By Mortz C. Ortigoza
The first time I saw my military father ready to die for the motherland or probably for my mother, I was in Grade 5 in M’lang, Cotabato Province.
He was then on a soldier’s pass when he brought me and my kindergarten brother Gabriel to a rickety worn out wood walled barbershop I still remembered owned by the father of my playmates Stephen and Toto Felipe.
The latter, a rugged boy, had fisticuffs with me, but that’s another story.
When we were seating at the worned-out couch of the barber chairs, elevated by small wood boxes to raise our heads, some peasant women running and shouting with their lungs out that the Black Shirts (precursor of the Moro National Liberation Front) were already at the periphery of the Peñaranda Hospital.
The hospital was more than a kilometer away from us.
Immediately my father told the frail looking barber Mr.Felipe to forego our military white styled wall haircut (that I detested because I envied the mop haired Beatles) because he had to secure us and promised to return with his weapon and later with us whose side of the heads were already shaved just like those plebes at the Philippine Military Academy where I and my sibling were born.
When we were at our salunggi (flat bamboo trunk panels) walled and nipa roofed house near the bank of the Mlang River in front of our school Southern Baptist College, I saw my father rushing from his room and running toward the hospital with two hand grenades firmly clasped by his hands that were Vietnam and Word War II vintages.
“Don’t follow me or else I will "palo' (spank)" you!” he shouted at me as I followed him running.
I stopped for five minutes mimicking to acquise on his order but I ran again to where he was going.
I want to see how he would throw those “frags” and how those Muslim rebels would shout like “fags” and explode to smithereens just like those Japanese soldiers I saw at the Sulo and Paraiso movie houses in the town.
Near the barbershop, I saw my father exasperated and embarrassed with amused matured men and my relative Alex Paulo, who was in Grade 5 then who later turned as ladies’ man, milling around him and looking curiously at his green and rusty colored grenades he held in his hands.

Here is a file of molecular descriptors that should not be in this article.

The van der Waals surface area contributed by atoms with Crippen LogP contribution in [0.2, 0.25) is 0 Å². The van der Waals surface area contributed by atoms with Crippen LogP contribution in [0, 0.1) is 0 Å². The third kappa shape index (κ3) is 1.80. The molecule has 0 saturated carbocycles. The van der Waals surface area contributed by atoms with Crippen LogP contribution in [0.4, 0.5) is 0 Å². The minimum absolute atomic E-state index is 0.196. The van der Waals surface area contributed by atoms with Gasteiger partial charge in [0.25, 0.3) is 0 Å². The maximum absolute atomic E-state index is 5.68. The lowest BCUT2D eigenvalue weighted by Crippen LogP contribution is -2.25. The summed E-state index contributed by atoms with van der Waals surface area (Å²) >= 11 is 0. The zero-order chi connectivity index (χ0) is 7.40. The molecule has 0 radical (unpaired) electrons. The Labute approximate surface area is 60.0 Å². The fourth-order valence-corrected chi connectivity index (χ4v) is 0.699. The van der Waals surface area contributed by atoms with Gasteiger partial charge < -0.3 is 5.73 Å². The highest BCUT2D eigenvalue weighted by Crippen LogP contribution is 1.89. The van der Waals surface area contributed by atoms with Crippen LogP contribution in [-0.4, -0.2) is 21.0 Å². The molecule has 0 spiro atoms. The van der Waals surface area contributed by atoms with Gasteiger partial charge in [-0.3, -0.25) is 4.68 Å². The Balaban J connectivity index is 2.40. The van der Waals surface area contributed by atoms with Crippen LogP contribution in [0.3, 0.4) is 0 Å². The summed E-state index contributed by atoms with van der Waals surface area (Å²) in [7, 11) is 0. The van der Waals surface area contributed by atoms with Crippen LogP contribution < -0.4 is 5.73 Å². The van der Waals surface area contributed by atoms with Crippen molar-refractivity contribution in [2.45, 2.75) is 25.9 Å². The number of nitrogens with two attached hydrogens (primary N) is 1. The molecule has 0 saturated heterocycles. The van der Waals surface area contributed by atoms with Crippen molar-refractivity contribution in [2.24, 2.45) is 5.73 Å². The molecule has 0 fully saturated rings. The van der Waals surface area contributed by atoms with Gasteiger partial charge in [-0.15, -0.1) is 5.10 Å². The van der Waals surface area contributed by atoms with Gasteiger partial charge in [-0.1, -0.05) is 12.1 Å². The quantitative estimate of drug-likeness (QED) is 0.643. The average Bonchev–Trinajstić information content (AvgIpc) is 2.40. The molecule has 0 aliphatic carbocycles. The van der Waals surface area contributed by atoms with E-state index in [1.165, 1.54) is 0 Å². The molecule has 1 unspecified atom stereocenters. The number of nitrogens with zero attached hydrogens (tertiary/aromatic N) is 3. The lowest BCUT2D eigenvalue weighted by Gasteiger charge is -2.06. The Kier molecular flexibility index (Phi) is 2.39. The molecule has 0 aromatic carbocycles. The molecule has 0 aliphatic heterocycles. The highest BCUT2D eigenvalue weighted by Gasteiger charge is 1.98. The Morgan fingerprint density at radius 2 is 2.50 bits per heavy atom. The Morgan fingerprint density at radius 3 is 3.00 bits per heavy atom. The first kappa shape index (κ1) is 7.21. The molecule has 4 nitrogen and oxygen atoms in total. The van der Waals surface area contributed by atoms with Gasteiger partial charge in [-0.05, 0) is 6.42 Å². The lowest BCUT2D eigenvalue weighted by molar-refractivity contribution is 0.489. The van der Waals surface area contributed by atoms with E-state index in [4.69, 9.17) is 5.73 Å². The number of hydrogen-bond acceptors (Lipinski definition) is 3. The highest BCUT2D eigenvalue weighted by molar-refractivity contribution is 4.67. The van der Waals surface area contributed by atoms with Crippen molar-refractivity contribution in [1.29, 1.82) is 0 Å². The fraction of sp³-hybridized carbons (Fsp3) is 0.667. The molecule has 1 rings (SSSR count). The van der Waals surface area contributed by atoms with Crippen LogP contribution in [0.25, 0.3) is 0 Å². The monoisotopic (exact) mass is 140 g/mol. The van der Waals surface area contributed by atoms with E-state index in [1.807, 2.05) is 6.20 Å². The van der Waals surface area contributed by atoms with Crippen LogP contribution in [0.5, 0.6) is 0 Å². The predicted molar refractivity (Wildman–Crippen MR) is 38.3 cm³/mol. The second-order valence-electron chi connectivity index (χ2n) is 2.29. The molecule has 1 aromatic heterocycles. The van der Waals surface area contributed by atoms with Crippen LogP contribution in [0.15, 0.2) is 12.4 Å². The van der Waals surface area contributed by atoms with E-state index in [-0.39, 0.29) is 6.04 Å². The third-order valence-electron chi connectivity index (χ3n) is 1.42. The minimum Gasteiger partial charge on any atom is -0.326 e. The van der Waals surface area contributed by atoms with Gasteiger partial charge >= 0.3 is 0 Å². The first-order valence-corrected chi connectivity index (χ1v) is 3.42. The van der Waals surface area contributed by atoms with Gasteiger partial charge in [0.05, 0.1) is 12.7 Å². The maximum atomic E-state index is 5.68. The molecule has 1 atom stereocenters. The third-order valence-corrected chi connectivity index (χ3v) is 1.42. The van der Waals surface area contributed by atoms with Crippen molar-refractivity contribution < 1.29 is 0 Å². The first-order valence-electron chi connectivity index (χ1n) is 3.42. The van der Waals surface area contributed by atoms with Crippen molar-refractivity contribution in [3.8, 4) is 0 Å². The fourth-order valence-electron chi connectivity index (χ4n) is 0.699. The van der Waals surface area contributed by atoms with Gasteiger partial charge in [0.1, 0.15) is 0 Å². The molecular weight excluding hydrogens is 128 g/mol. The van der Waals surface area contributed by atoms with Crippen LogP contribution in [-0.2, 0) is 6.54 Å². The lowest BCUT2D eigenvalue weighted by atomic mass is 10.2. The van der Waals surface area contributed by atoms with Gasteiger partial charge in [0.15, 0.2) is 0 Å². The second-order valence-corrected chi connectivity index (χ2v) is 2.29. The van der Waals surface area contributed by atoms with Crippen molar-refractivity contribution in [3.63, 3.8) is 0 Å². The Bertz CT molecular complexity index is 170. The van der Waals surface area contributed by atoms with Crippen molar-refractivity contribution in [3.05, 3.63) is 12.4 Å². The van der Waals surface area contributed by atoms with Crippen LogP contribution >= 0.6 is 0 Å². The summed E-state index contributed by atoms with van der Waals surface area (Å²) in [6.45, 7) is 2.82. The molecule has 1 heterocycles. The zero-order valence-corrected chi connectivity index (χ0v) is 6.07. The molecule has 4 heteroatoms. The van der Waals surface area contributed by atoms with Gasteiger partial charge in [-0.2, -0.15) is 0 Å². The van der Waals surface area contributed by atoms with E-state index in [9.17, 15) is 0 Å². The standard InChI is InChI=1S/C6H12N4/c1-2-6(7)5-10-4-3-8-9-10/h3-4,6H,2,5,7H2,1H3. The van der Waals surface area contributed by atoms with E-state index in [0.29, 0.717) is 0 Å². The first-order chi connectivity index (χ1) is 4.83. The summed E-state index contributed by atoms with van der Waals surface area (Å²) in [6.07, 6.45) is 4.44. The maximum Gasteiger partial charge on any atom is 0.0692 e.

“No, there were no Muslims. They did not attack the hospital but the next town Tulunan,” the long haired father of Alex, who was an RCPI Man, told him in the singsong Ilonggo vernacular.
|My father (left) poses in front of the U.S Army's P.X or Post Exchange.|
He bought his first Japanese made black and white Samoka Camera.
At the background were native American Indians who soldiered on as part
of their sworn duty to their Mother Land.
But despite that “Radio Puwak (False News, just like the Fake News online), I just realized lately that my father, a Korean War Veteran, was gungho.
With all his reckless bravery, I just realized lately that he could be mowed by the assault rifles of the bad guys as he attempted, son of a gun, to throw those grenades to them.
Where could you find a grenade man rushing to a company of armed trigger happy warriors ready with their rifles’ World War 1 Springfield and World War 2 Garand and Thomson Sub Machine Guns.
But my father’s courage could shame the anecdote of a police general who told us media men, over bottles of beer, in Pangasinan about his exploit, when he was a captain, with armed communist rebels in the Quezon Province.
He told us that when a police substation were peppered by bullets by the New People Army and killed those cops assigned there, somebody frantically flagged his owner-type jeep.
His driver immediately revved the jeep for 100 kilometers per hour (KPH) speed so they could catch and shot those rebels.
But the captain, a graduate of the elite Philippine Military Academy, was not amused by the bravado of the sergeant.
“I chided him. I told my driver to drive 40 KPH.
When the driver posed why 40 and not 100 where the latter speed could overtake the rebels on their dilapidated jeep, the captain explained to him:
“The 100 KPH would surely make us catch them. But we would surely die there because we are two and they are superior in number”.
"Do you want to die?" he barked at his sergeant.
“No sir!,”the sergeant shouted back and saluted, that nearly made the jeep bumped a huge acacia tree, with gratitude and with a new found wisdom called “common sense”.
(You can read my selected columns at http://mortzortigoza.blogspot.com and articles at Pangasinan News Aro. You can send comments too at email@example.com)